Vietnam Veterans Against the War Statement by John Kerry, 1971
> > Vietnam Veterans Against the War Statement by John Kerry, 1971 to the
> > Committee of Foreign Relations April 23, 1971
> > I would like to talk on behalf of all those veterans and say that
> > months ago in Detroit we had an investigation at which over 150
> > discharged, and many very highly decorated, veterans testified to war
> > committed in Southeast Asia. These were not isolated incidents but
> > committed on a day-to-day basis with the full awareness of officers at
> > levels of command. It is impossible to describe to you exactly what did
> > happen in Detroit - the emotions in the room and the feelings of the men
> > were reliving their experiences in Vietnam. They relived the absolute
> > of what this country, in a sense, made them do.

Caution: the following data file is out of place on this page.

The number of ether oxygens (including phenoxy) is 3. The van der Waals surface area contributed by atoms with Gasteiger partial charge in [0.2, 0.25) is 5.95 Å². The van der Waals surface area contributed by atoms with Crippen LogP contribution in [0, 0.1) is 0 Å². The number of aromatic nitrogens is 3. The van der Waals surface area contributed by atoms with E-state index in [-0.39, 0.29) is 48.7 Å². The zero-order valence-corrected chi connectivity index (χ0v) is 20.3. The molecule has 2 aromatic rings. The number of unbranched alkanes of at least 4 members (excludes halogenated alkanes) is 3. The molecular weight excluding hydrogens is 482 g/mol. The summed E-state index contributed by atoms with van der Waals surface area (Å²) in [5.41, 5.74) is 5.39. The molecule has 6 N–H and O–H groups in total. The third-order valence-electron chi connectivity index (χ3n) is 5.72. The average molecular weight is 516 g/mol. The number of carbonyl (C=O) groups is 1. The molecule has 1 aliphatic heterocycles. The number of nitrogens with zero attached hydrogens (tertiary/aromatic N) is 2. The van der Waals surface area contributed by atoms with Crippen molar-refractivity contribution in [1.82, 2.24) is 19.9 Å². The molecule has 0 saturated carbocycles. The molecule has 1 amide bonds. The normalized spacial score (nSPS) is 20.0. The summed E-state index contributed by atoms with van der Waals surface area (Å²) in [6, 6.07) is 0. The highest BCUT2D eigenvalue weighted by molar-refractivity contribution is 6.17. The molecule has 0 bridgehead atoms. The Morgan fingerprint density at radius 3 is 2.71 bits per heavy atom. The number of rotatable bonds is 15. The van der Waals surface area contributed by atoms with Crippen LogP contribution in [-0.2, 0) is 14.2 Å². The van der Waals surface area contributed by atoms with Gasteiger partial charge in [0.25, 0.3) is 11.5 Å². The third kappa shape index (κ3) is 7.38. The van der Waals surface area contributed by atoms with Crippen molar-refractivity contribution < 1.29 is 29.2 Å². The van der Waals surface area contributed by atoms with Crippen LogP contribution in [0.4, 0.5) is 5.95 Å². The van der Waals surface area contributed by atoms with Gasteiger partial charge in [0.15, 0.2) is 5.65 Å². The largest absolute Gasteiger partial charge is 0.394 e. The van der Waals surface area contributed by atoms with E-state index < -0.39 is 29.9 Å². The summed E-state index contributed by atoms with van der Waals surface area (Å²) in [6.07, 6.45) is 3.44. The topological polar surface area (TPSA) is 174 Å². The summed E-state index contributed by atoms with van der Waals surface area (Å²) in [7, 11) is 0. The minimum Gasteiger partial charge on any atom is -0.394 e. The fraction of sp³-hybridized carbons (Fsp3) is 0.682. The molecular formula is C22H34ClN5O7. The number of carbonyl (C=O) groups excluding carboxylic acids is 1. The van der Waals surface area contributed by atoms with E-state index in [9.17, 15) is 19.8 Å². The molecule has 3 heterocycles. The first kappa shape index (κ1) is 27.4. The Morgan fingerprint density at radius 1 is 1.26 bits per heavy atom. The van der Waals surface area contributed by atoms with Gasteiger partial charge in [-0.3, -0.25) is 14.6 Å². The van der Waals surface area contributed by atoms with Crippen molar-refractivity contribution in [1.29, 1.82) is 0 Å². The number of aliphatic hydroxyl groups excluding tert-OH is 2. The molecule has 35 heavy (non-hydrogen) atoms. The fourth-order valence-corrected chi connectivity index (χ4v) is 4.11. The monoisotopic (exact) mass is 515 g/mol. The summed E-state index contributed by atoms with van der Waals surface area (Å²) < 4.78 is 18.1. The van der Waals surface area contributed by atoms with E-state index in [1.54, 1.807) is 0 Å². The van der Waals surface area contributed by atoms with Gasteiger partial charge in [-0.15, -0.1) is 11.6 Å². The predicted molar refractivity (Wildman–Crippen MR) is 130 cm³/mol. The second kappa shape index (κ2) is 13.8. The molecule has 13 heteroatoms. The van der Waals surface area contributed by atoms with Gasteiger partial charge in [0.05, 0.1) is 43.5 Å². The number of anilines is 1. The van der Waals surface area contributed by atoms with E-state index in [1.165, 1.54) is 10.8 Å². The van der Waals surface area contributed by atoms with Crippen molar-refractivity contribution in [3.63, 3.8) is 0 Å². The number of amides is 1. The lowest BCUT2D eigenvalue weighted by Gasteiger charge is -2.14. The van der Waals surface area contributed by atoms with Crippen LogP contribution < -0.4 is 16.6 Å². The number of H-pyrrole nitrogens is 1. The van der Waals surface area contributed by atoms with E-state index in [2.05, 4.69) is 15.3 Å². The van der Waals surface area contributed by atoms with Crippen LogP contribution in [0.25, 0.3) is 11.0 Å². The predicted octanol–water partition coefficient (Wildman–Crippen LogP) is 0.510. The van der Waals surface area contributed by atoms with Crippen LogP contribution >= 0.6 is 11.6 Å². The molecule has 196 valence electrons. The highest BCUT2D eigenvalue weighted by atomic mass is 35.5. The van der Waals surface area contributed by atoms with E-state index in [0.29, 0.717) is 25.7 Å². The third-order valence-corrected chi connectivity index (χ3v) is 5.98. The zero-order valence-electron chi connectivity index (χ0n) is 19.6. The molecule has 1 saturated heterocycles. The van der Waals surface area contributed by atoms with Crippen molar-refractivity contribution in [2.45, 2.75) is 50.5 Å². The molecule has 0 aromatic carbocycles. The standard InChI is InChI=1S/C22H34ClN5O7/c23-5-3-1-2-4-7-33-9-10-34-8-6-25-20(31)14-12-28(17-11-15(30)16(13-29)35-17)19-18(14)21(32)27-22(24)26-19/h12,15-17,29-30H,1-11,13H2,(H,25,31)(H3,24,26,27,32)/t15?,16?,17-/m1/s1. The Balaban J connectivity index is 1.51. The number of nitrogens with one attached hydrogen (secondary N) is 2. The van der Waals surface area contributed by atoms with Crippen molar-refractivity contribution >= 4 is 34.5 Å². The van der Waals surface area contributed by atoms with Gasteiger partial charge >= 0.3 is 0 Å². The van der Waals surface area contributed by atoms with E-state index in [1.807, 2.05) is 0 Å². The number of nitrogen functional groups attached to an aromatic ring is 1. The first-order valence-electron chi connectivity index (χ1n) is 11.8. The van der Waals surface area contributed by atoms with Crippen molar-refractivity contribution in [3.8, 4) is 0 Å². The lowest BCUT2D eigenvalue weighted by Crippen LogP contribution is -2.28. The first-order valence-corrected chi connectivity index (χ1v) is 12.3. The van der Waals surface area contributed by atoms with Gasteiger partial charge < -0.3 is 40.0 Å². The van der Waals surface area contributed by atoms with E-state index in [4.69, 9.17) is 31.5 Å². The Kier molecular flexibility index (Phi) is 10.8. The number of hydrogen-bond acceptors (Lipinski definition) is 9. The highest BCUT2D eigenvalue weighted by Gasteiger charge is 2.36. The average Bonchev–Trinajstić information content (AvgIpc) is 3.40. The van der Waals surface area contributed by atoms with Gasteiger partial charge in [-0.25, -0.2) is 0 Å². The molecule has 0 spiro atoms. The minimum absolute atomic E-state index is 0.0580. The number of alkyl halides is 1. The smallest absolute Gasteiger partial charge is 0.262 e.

> > They told stories that at times they had personally raped, cut off ears,
> > off heads, taped wires from portable telephones to human genitals and
> > up the power, cut off limbs, blown up bodies, randomly shot at
> > razed villages in fashion reminiscent of Ghengis Khan, shot cattle and
> > for fun, poisoned food stocks, and generally ravaged the countryside of
> > South Vietnam in addition to the normal ravage of war and the normal and
> > very particular ravaging which is done by the applied bombing power of
> > country.
> > We call this investigation the Winter Soldier Investigation. The term
> > Soldier is a play on words of Thomas Paine's in 1776 when he spoke of
> > Sunshine Patriots and summertime soldiers who deserted at Valley Forge
> > because the going was rough.
> > We who have come here to Washington have come here because we feel we
> > to be winter soldiers now. We could come back to this country, we could
> > quiet, we could hold our silence, we could not tell what went on in
> > but we feel because of what threatens this country, not the reds, but
> > crimes which we are committing that threaten it, that we have to speak
> > out....
> > In our opinion and from our experience, there is nothing in South
> > which could happen that realistically threatens the United States of
> > America. And to attempt to justify the loss of one American life in